This project for a German holding company's American division had the objective of capitalizing on its proximity to a major well-traveled highway to increase the company's presence and brand. The existing facility was a functional single-story industrial box with mezzanine that facilitated the manufacturing and testing of valves. The consolidation of the off-site management arm of the company combined with office space for a recent acquisition had to be seamlessly combined to form the new headquarters. While large enough to accommodate the two-story office addition, the site simply could not also accommodate required parking. Thus, a vertical building allowed for the iconographic expression and the flexibility to seam into the mezzanine level of the factory.
To meet aggressive budget and schedule constraints, the architects redesigned this project from conventional construction to the first four-story tilt-up project in Houston with no reduction in aesthetic appeal. The addition's lower levels include training and vendor spaces on the ground, with factory operations and engineering at the second level, spanning both the new and existing footprints. The new tower offers executive spaces for both divisions with concomitant support spaces. The tower is integrated with the lower factory building with a vertical/horizontal transaction zone - a knot of circulation allowing the floor-to-floor heights at levels one and two to calibrate through soft ramps. The tower's skin is designed with solar orientation in mind.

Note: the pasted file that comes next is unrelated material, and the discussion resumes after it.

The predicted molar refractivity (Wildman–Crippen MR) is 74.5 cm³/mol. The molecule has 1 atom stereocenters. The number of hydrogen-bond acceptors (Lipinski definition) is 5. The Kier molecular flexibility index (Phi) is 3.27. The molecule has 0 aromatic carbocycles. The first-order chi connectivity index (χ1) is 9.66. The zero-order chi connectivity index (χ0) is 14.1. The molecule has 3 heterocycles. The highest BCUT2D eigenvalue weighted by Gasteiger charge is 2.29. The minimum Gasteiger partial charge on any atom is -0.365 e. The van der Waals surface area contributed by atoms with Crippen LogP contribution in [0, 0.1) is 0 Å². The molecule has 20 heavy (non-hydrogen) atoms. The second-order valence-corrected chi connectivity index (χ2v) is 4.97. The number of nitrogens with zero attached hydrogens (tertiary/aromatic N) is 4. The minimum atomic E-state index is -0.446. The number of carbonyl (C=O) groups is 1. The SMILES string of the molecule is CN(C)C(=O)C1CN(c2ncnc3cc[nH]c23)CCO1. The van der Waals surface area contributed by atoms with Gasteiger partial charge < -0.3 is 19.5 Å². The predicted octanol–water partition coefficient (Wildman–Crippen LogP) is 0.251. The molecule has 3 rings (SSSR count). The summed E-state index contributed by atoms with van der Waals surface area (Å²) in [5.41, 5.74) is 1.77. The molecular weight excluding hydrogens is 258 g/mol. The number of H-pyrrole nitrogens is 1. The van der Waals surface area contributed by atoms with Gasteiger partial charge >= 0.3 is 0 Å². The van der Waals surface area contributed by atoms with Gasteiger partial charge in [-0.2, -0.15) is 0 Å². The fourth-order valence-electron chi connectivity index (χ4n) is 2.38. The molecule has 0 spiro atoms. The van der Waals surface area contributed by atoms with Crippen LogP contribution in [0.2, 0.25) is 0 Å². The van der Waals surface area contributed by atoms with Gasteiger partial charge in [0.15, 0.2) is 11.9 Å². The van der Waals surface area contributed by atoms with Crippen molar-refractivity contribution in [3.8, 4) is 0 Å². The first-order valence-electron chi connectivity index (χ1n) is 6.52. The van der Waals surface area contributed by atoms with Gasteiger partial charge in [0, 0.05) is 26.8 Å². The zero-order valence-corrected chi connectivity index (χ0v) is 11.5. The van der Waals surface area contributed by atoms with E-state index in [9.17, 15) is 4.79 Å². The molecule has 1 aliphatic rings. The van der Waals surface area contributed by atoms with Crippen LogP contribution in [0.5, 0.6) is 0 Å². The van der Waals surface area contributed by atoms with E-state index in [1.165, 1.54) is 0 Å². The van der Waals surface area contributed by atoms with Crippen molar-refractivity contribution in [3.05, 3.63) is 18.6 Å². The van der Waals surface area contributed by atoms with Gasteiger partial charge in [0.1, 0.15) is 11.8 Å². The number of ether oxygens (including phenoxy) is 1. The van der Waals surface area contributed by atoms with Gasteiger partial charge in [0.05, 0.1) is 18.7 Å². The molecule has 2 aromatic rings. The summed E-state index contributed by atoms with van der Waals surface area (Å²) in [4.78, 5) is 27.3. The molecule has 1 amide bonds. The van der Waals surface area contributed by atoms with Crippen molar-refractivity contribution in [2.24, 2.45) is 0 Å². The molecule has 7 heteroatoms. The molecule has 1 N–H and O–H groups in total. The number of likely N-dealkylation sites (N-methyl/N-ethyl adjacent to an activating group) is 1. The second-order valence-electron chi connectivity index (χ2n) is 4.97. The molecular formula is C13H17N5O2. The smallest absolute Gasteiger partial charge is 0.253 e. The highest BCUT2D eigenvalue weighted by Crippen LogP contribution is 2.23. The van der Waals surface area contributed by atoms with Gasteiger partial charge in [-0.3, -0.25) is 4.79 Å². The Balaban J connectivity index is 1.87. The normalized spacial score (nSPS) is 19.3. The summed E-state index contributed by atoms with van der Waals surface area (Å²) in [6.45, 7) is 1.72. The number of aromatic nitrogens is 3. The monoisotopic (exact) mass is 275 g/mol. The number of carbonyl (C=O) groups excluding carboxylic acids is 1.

The north-facing facade, behind which the open-office areas are located, is clad in high-performance curtain wall, while the direct west-facing elevation is punctuated with punched openings that directly index the proportions on the factory building. Most of the closed office spaces reside on this side. Each of the upper office tower levels has a curved balcony for the executive offices use.
A small footprint and a vertically oriented building required precision in construction sequencing and complex bracing strategies. Highly recognizable and visible, the EagleBurgmann facility demonstrates the successful use of multiple tilt-up techniques, including spandrel panels, ribbon windows and punched openings.
Houston, TX 77002
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